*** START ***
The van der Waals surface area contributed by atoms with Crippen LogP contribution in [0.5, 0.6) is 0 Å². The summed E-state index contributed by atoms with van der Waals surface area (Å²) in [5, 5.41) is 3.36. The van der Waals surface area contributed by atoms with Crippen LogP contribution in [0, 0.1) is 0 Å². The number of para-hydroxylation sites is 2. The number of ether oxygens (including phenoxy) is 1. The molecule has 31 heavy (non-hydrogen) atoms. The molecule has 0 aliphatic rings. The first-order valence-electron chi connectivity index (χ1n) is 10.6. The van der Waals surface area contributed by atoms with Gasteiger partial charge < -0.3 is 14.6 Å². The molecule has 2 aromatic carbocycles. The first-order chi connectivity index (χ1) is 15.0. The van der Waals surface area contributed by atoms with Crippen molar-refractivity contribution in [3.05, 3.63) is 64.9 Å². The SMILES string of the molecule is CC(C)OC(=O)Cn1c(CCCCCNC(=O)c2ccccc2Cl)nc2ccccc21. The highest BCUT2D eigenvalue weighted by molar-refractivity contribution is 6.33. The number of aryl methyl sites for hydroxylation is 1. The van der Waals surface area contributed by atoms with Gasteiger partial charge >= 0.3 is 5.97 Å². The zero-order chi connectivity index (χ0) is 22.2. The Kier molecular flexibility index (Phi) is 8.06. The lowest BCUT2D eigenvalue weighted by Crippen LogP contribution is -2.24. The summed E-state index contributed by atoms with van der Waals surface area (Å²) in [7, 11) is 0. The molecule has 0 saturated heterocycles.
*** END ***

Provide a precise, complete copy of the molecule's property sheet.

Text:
The van der Waals surface area contributed by atoms with Crippen LogP contribution in [0.5, 0.6) is 0 Å². The summed E-state index contributed by atoms with van der Waals surface area (Å²) in [5, 5.41) is 3.36. The van der Waals surface area contributed by atoms with Crippen LogP contribution in [0, 0.1) is 0 Å². The number of para-hydroxylation sites is 2. The number of ether oxygens (including phenoxy) is 1. The molecule has 31 heavy (non-hydrogen) atoms. The molecule has 0 aliphatic rings. The first-order valence-electron chi connectivity index (χ1n) is 10.6. The van der Waals surface area contributed by atoms with Gasteiger partial charge < -0.3 is 14.6 Å². The molecule has 2 aromatic carbocycles. The first-order chi connectivity index (χ1) is 15.0. The van der Waals surface area contributed by atoms with Crippen molar-refractivity contribution in [3.05, 3.63) is 64.9 Å². The SMILES string of the molecule is CC(C)OC(=O)Cn1c(CCCCCNC(=O)c2ccccc2Cl)nc2ccccc21. The highest BCUT2D eigenvalue weighted by molar-refractivity contribution is 6.33. The number of aryl methyl sites for hydroxylation is 1. The van der Waals surface area contributed by atoms with Gasteiger partial charge >= 0.3 is 5.97 Å². The zero-order chi connectivity index (χ0) is 22.2. The Kier molecular flexibility index (Phi) is 8.06. The lowest BCUT2D eigenvalue weighted by Crippen LogP contribution is -2.24. The summed E-state index contributed by atoms with van der Waals surface area (Å²) in [7, 11) is 0. The molecule has 0 saturated heterocycles.